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Attic load limit

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Forum topic by slick3 posted 484 days ago 931 views 0 times favorited 12 replies Add to Favorites Watch
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slick3

2 posts in 484 days


484 days ago

I have a garage 24×24 in size. Running through the center, I have three 2×12 x 24 for my support beam. My question is, does anyone know how much weight I can store in my attic? The attic floor is 1/2” plywood resting on 2×8 ceiling joit on 16” centers.


12 replies so far

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grfrazee

319 posts in 638 days


#1 posted 484 days ago

I believe the IBC specifies a live load limit of 30 psf for occupied attics. If yours was designed to be unoccupied, that won’t be the case.

While I am a structural engineer, I am unlicensed, and cannot give any guarantee of accuracy without seeing your garage, the plans, and a capacity calculation for the space. Don’t take anything I say as advice in the matter, since I have no legal backing whatsoever.

Anecdotally, when I was growing up, we had a one-car garage. My dad would stack stored lumber in the rafters, though he would probably keep it below 4” thick of wood stacked in one area. This is in southeast Wisconsin, with a 12/12 pitched roof, and plenty of snow. As far as I know the old garage still stands.

Play it safe. You will probably be fine putting a few boards up there, but don’t expect to use it as a hoist point to get the engine out of your car.

-- -=Pride is not a sin=-

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Tennessee

1447 posts in 1013 days


#2 posted 484 days ago

I don’t know, but I bet it is a lot lower than you think. 24’ is a heck of a span. Any chance of adding two 4X4 support beams at the 8 and 16 foot marks of the 24’ triple beams? That would make a huge difference in my mind.

-- Paul, Tennessee, http://www.tsunamiguitars.com

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a1Jim

109187 posts in 2075 days


#3 posted 484 days ago

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Sarit

453 posts in 1638 days


#4 posted 484 days ago

For my garage remodel, I’m replacing a 14”x4”x24’ doug fir beam w/ 2 16”x5.5”x19’ GluLam beams running perpendicular. I spec’d 40psf live load to my engineer.

Comparatively, I don’t think triple 2×12’s are gonna be able to take that much weight with a 24’ span in both directions. You also don’t want the beam bearing over your garage door header, which was the case in my garage.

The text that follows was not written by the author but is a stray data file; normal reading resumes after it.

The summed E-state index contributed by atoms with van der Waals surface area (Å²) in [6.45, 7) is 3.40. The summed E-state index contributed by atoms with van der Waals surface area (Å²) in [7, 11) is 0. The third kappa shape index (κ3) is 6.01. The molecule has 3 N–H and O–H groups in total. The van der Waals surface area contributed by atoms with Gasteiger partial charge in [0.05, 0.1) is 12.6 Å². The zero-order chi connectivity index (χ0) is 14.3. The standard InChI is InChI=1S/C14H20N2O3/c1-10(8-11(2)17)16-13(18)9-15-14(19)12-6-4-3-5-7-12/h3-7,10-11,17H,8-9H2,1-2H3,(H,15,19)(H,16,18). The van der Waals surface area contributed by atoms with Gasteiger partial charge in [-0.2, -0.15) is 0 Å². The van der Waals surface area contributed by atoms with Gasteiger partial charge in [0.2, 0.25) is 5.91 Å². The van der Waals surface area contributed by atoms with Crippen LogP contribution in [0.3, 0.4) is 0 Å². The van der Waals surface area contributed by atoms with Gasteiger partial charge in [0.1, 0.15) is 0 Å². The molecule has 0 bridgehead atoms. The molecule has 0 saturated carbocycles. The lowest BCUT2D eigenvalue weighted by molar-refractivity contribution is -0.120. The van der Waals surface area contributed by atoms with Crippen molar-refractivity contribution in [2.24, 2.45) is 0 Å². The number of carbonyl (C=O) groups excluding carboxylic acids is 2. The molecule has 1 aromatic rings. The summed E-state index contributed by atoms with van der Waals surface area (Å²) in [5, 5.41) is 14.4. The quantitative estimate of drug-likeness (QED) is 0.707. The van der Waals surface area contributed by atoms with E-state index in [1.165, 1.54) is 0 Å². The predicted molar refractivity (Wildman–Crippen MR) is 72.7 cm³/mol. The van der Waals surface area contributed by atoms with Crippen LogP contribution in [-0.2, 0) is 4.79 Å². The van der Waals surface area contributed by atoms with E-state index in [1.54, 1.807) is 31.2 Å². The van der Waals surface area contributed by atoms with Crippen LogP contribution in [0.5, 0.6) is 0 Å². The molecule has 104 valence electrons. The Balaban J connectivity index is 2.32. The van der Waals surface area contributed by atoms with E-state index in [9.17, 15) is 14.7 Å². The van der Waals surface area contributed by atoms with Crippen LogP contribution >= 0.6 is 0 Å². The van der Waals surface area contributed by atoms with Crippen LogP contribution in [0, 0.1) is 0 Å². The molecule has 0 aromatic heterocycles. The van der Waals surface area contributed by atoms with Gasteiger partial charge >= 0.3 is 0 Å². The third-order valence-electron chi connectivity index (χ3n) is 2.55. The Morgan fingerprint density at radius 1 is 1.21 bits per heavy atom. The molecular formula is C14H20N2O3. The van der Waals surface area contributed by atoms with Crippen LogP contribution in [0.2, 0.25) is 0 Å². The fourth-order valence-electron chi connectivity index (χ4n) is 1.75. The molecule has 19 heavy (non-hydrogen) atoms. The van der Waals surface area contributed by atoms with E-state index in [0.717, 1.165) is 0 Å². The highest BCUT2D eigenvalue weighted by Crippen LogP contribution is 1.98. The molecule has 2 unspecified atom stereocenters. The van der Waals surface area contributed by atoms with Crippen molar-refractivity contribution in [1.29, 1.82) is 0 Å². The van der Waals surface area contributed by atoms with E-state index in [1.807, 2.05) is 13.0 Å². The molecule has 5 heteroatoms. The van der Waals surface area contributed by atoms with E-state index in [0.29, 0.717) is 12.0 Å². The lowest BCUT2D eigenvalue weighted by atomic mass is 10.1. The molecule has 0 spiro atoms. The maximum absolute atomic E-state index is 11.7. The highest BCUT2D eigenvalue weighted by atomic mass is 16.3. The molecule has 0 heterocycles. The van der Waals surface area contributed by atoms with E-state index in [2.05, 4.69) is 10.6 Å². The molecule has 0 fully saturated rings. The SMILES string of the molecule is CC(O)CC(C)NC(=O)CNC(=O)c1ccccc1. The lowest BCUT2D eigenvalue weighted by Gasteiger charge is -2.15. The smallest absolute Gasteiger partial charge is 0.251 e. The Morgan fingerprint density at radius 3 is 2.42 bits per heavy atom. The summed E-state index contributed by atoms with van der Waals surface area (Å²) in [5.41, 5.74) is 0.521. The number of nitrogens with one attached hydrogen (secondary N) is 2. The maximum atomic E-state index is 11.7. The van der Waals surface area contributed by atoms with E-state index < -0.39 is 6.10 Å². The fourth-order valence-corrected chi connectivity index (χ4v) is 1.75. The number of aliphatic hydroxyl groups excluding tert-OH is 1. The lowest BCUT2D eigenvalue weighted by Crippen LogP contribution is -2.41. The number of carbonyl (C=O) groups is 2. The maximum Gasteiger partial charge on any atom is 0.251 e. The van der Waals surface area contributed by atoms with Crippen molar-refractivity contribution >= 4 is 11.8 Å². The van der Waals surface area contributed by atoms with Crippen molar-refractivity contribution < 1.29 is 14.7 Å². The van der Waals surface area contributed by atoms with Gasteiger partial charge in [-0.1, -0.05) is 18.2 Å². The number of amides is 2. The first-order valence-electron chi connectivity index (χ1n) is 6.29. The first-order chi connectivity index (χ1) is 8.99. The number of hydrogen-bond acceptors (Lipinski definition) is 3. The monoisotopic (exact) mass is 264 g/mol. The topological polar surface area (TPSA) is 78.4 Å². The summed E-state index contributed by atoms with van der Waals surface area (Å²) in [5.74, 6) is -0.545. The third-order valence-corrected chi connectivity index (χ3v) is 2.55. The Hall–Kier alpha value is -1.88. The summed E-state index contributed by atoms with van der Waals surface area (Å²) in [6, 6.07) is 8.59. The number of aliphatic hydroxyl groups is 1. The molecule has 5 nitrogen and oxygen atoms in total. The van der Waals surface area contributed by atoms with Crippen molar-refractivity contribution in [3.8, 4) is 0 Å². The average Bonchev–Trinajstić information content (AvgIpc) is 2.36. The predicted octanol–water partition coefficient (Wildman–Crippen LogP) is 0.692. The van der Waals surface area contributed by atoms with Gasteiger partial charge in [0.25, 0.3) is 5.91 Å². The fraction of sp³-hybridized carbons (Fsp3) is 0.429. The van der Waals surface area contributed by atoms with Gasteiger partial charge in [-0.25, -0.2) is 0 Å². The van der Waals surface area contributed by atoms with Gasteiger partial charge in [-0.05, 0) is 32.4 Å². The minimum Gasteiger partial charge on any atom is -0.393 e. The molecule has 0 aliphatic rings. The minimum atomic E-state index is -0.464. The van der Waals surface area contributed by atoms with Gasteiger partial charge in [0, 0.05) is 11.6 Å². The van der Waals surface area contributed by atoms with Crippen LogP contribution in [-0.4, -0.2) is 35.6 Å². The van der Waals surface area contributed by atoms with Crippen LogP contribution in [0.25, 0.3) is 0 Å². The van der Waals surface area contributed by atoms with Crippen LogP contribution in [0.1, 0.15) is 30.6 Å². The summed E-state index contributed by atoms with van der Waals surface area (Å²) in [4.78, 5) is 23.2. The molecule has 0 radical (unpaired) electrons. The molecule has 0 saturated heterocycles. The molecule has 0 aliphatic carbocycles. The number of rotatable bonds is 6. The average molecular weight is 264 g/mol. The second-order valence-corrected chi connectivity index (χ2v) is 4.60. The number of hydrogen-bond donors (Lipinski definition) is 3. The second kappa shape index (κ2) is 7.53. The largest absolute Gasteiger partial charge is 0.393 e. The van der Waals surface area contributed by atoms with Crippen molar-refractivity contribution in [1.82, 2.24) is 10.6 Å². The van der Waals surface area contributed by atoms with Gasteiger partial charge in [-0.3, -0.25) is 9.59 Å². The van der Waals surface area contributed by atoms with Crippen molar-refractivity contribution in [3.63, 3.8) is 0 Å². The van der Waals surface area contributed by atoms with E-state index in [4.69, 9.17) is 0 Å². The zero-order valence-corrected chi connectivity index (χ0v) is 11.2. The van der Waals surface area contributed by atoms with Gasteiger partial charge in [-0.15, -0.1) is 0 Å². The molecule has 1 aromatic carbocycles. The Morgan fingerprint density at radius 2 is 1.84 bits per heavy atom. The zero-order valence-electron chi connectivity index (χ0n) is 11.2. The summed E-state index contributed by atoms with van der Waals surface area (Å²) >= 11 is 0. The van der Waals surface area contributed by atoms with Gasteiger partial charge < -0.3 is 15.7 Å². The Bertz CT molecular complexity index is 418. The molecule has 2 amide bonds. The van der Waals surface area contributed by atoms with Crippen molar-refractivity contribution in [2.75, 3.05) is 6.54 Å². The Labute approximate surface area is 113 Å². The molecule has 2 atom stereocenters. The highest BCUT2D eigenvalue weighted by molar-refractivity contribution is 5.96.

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a1Jim

109187 posts in 2075 days


#5 posted 484 days ago

Some else can help with load calculations is your local truss company.

-- http://artisticwoodstudio.com Custom furniture

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Grumpymike

956 posts in 814 days


#6 posted 483 days ago

Using 2X8 joist at 24’ in an unsuported span exceeds maximum horiz. span limits.
I don’t think that we are given all the facts here. Do you have a center post or two in that 3- 2×12×24 beam?
If so you now have 12’ spans; and with a fink truss your vertical load limits go way up.

-- Grumpy old guy, and lookin' good Doin' it.

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teejk

1185 posts in 1183 days


#7 posted 483 days ago

using engineered trusses? then probably no weight at all.

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Sarit

453 posts in 1638 days


#8 posted 483 days ago

Grumpymike,
I think the 2×8’s will run perpendicularly across the centrally located triple 2×12 beam. Essentially splitting the 24’ span in half.

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Grandpa

2976 posts in 1174 days


#9 posted 483 days ago

2×8’s used as floor joist will span about 14 feet. I usually recommend attics not be used for storage. We all know how well this works but you have to try.

View Granddaddy1's profile

Granddaddy1

181 posts in 700 days


#10 posted 483 days ago

Way too much missing information to give sound advice. A tripple 2×12 beam spanning 24’ is probably maxed out carrying your 2×8 joists. Not to mention the 3 ply beam is probably bearing on a garage door header that will receive the translated load. We’ve learnedly a lot in the post Hugo/Andrew/Katrina era that was never thought about before regarding residential structures, so unless your home is newer I’d strongly suggest consulting a professional engineer in your area. The money you spend will be cheap compared to the potential consequences.

-- Ron Wilson - maker of fine firewood!

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joein10asee

2756 posts in 505 days


#11 posted 483 days ago

Note to self ... Remind me to never let you guys see what I have stacked in the rafters of my workshop :-) :-)

-- Perform A Random Act Of Kindness Today ... Pay It Forward

View hhhopks's profile

hhhopks

550 posts in 876 days


#12 posted 483 days ago

A structural engineer should able to answer your question but you need to provide the proper information.
Can you provide some photos and supplement it witch sketches and data?

I am not a SE myself but having good information will make it a lot easier for someone to help you.

-- I'll be a woodworker when I grow up. HHHOPKS

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